Could this be one of the warmest springs on record?

AccuWeather is forecasting an exceptionally warm and dry spring — 
and it has good reasons for making such a bold prediction

AccuWeather came out early in February with its spring weather prediction, so I figured that maybe I should join in and take a look at what the different forecasters are calling for this spring. After all, meteorological spring starts on the first day of March (March-April-May).

In what I think is a pretty bold move, AccuWeather predicted not just a warmer-than-average spring across Canada, but one that might be in the Top 10 or even Top 5 warmest springs on record. Now, if you want to make a name for yourself in long-range weather forecasting you need to go out on a limb now and then, because if and when you get those forecasts correct, everybody is impressed — at least for a little while.

Looking at its overall spring forecast AccuWeather is calling for above-average temperatures for nearly all of Canada (1.0 to 2.0 C above average). Alberta sits right smack in the middle of the region that is expected to have the best chance of seeing well-above-average temperatures (more than 2.0 C above average). Interestingly, this prediction is pretty much mirroring what we are currently seeing across Canada temperature-wise.

As far as precipitation goes, AccuWeather is calling for below-average amounts over Alberta, with amounts increasing to near average as you head east to Manitoba. The only wet areas forecasted are in the Atlantic provinces, much of northeastern Canada, and southwestern Yukon.

Why are AccuWeather forecasters confident enough to predict possibly one of the warmest springs on record? I think it is the same reason that I am leaning towards a warmer-than-average spring forecast.

The first point is that El Niño, while weakening, will still be influencing our weather this spring leading to a greater-than-average chance of milder weather.  Secondly, so far this winter, snow cover across Western Canada has been fairly light, which means it won’t take much to melt off the existing snowpack. Once the snow is gone, solar energy normally used to melt snow can now go into heating the air, resulting in warmer-than-average temperatures.

This is the wild card as it only takes one big storm to change this. Currently, the weather pattern we’ve been stuck in for a while now doesn’t lend itself to big storms.

Kind of going along with the low snow cover is record-low sea ice coverage in the Arctic and low levels of ice cover across the Great Lakes. January’s Arctic ice coverage was just over one million square kilometres below the long-term average and was 90,000 square kilometres lower than the previous record low.

So far in February this trend is continuing, with ice coverage running more than two standard deviations below the norm. What does this mean for our spring temperatures?  Well, just like with snow, ice cover cools the air by both reflecting sunlight and acting as a natural air conditioner. Low ice levels usually lead to earlier and quicker melts, resulting in a weaker and smaller pool of cold air sitting to our north. As for the Great Lakes, while they don’t directly influence our weather, less ice usually results in milder weather for that region which can influence the large-scale weather patterns across North America.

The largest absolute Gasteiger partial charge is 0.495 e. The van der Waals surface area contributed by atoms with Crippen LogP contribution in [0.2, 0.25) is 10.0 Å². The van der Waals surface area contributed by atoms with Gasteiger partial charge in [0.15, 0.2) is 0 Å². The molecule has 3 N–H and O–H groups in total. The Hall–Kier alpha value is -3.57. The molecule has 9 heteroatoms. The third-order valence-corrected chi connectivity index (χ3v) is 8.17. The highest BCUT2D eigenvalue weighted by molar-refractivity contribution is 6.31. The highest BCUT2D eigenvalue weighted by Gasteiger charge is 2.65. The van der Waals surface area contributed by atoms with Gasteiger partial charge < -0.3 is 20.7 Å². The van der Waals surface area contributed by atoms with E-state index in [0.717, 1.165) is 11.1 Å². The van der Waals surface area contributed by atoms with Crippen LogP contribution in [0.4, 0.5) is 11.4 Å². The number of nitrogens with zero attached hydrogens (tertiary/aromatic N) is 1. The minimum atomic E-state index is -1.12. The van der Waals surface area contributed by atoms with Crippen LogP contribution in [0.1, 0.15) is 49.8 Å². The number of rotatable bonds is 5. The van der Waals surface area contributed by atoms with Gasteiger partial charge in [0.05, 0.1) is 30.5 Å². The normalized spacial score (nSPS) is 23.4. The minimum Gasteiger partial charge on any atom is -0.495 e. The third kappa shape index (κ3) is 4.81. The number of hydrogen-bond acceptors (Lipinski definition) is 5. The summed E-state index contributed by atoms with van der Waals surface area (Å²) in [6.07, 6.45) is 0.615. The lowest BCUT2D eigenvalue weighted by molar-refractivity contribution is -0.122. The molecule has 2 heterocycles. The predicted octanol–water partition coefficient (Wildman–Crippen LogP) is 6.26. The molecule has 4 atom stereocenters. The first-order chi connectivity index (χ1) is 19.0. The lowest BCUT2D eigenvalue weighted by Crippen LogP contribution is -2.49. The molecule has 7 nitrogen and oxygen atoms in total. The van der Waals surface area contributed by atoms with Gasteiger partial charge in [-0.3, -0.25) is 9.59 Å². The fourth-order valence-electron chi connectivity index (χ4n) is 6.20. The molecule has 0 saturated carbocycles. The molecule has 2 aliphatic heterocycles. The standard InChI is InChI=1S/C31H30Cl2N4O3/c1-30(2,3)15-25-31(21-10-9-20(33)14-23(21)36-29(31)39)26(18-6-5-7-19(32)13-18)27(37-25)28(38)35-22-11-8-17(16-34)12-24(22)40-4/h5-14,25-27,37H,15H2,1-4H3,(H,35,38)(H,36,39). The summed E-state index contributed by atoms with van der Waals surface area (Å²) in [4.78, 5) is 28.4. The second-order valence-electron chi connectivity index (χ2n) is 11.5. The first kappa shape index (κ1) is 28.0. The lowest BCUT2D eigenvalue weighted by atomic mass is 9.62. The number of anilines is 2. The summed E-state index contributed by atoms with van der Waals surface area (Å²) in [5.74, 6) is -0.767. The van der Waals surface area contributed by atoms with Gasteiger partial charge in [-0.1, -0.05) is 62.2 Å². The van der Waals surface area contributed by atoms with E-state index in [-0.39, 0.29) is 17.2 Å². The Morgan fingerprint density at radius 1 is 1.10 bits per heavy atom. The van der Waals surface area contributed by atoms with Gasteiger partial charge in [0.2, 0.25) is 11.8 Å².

Now that we have an understanding of what is going on with our weather leading into spring, here’s what some of the other long-range forecasters are calling for.

First, our two almanacs. The Old Farmer’s Almanac is calling for a cool, wet March followed by near- to slightly above-average temperatures in April and May. Precipitation will be near average in April and below average in May. The Canadian Farmers’ Almanac, which is always tough to figure out, looks to be calling for near-average conditions in March as it calls for fair conditions several times. April also looks to be “fair” with possibly a warm end to the month. May looks to be a little more unsettled, with hot weather moving in during the last week of the month.

Over at Environment Canada, forecasters are calling for above-average temperatures all spring long with near-average amounts of precipitation for most regions. Extreme western regions may see below-average amounts of precipitation, with northeastern regions of Alberta having the best chance of seeing above-average amounts this spring. Environment Canada’s American counterparts, the National Oceanic and Atmospheric Administration, is calling for above-average temperatures and below-average amounts of precipitation for all three spring months.

Last, but not least, my spring forecast.

As I already stated above, I am leaning towards AccuWeather’s forecast. All the pieces are in place so far for a really warm spring, but the big question is whether or not the mild air will win out over the colder air that is forecasted to be in place over northeastern regions of Canada. So far this winter Alberta has missed out, or only caught glancing blows from any of this cold air and I don’t see any change in this pattern. I’ll also go with its call for below-average precipitation. As usual, only time will tell.

About the author

AF Contributor

Daniel Bezte is a teacher by profession with a BA (Hon.) in geography, specializing in climatology, from the University of Winnipeg. He operates a computerized weather station near Birds Hill Park, Manitoba.


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